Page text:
Exactly how they’ve found success on the road is something the coaches haven’t been able to pinpoint, but luckily — or perhaps unfortunately — the Coyotes are done with road games. They kick off a 4-game homestand tonight (Tuesday) with a lower-level game against NAIA Avila University at 7 p.m. in Vermillion.

Though they stand 7-6 and in fifth place in the Summit League, the Coyotes have won five conference games away from the DakotaDome — including wins last week at Omaha and Oral Roberts.

In terms of the national picture, Albany leads all of Division I with 11 road victories. Three others have 10, four have nine, and then there’s a 14-way tie — including the likes of Gonzaga, Northern Iowa, Wichita State and USD — with eight road wins.

The Coyotes are 8-7 in true road games and 0-3 in neutral site games (two at a Fairfield tournament and one against UNLV in Sioux Falls).

And so, technically, USD is 8-10 in games played away from Vermillion, but considering the program won six road games over the previous two seasons, it’s a drastic improvement. Not to mention an early rallying cry from the coaches.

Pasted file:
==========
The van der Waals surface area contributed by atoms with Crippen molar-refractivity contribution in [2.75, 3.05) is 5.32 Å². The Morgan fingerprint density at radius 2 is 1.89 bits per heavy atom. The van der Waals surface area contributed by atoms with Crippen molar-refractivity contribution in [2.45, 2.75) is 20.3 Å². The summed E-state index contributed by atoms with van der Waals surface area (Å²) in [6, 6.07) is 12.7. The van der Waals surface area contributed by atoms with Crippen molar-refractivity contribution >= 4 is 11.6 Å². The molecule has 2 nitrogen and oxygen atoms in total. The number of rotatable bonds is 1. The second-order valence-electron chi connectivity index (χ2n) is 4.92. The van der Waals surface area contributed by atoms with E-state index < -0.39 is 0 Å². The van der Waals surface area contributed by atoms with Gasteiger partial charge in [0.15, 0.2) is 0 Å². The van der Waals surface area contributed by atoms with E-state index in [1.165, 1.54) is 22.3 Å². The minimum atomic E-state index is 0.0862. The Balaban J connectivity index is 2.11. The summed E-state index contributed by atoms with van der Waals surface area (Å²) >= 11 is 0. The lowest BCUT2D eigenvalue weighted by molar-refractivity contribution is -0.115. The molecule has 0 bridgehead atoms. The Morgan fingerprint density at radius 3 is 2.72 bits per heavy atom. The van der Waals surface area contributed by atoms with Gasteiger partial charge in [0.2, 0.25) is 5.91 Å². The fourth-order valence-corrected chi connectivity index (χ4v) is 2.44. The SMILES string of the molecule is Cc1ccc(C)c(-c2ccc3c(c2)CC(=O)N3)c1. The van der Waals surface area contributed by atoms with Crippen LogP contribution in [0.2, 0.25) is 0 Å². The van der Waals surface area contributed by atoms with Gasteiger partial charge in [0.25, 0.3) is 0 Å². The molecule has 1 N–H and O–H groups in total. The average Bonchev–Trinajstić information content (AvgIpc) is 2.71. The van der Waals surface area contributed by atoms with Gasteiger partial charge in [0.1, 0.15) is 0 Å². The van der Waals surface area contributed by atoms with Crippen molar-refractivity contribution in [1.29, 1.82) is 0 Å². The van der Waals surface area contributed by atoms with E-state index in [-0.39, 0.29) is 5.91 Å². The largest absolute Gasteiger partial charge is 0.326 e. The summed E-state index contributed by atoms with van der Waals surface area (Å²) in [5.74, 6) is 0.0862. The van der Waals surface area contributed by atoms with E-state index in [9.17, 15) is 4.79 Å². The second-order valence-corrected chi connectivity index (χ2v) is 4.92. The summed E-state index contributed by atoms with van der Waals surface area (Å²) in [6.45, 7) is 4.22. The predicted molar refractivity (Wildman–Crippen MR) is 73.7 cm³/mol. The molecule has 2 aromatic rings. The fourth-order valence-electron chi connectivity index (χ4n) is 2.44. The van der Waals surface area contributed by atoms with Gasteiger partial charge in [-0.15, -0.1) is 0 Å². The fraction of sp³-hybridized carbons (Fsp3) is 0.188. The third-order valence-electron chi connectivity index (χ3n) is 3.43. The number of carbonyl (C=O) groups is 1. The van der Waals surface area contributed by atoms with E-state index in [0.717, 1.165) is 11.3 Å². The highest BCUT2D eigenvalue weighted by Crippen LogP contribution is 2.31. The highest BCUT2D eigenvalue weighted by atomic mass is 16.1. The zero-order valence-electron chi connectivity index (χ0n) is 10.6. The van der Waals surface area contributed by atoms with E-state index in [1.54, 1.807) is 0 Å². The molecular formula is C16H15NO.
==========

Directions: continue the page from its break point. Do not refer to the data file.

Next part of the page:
“All summer and all fall, we probably talked about it too much to our guys,” Smith said. “We challenged them and tested them with the fact we won two road games last year.”

Again, it was a mentality, he added.

“To win on the road, you have to eliminate losing,” Smith said.

Part of that play away from home was out of necessity.

With the overlap between football and basketball in the DakotaDome, the men’s team had just three practices on its playing court before the home opener on Nov. 26. And by the time the Coyotes hosted Youngstown State nine days later, they had eight practices on their home floor.

And so, with only two of their first nine games of the season at the DakotaDome, the Coyotes had to develop some early momentum on the road — especially in league play, with five of the first seven away from Vermillion.